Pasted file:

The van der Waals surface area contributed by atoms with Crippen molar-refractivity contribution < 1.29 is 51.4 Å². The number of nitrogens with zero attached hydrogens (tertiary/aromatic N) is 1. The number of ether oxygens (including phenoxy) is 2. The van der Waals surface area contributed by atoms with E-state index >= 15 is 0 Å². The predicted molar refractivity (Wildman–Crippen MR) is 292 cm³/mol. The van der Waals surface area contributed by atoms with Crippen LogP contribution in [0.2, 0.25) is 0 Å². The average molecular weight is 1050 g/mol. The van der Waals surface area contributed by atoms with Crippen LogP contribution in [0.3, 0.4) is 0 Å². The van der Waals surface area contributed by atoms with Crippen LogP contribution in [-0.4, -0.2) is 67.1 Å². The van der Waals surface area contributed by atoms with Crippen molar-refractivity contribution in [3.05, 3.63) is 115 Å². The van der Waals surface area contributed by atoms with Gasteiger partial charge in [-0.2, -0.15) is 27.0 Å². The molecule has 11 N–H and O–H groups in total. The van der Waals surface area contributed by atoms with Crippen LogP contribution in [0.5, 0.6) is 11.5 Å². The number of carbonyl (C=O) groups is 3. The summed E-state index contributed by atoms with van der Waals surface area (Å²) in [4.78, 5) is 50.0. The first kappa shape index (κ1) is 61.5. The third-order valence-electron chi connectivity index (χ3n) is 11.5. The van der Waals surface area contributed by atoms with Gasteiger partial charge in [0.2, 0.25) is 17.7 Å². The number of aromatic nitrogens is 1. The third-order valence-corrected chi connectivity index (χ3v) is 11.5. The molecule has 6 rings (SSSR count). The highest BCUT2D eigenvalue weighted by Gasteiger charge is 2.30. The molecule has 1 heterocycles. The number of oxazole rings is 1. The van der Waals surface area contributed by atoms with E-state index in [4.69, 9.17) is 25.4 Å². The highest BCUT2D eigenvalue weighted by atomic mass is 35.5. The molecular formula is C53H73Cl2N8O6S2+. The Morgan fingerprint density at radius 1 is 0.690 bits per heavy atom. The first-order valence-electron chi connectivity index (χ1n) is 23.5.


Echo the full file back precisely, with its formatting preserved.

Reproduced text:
The van der Waals surface area contributed by atoms with Crippen molar-refractivity contribution < 1.29 is 51.4 Å². The number of nitrogens with zero attached hydrogens (tertiary/aromatic N) is 1. The number of ether oxygens (including phenoxy) is 2. The van der Waals surface area contributed by atoms with E-state index >= 15 is 0 Å². The predicted molar refractivity (Wildman–Crippen MR) is 292 cm³/mol. The van der Waals surface area contributed by atoms with Crippen LogP contribution in [0.2, 0.25) is 0 Å². The average molecular weight is 1050 g/mol. The van der Waals surface area contributed by atoms with Crippen LogP contribution in [0.3, 0.4) is 0 Å². The van der Waals surface area contributed by atoms with Crippen LogP contribution in [-0.4, -0.2) is 67.1 Å². The van der Waals surface area contributed by atoms with Crippen molar-refractivity contribution in [3.05, 3.63) is 115 Å². The van der Waals surface area contributed by atoms with Gasteiger partial charge in [-0.2, -0.15) is 27.0 Å². The molecule has 11 N–H and O–H groups in total. The van der Waals surface area contributed by atoms with Crippen LogP contribution in [0.5, 0.6) is 11.5 Å². The number of carbonyl (C=O) groups is 3. The summed E-state index contributed by atoms with van der Waals surface area (Å²) in [4.78, 5) is 50.0. The first kappa shape index (κ1) is 61.5. The third-order valence-electron chi connectivity index (χ3n) is 11.5. The van der Waals surface area contributed by atoms with Gasteiger partial charge in [0.2, 0.25) is 17.7 Å². The number of aromatic nitrogens is 1. The third-order valence-corrected chi connectivity index (χ3v) is 11.5. The molecule has 6 rings (SSSR count). The highest BCUT2D eigenvalue weighted by Gasteiger charge is 2.30. The molecule has 1 heterocycles. The number of oxazole rings is 1. The van der Waals surface area contributed by atoms with E-state index in [4.69, 9.17) is 25.4 Å². The highest BCUT2D eigenvalue weighted by atomic mass is 35.5. The molecular formula is C53H73Cl2N8O6S2+. The Morgan fingerprint density at radius 1 is 0.690 bits per heavy atom. The first-order valence-electron chi connectivity index (χ1n) is 23.5.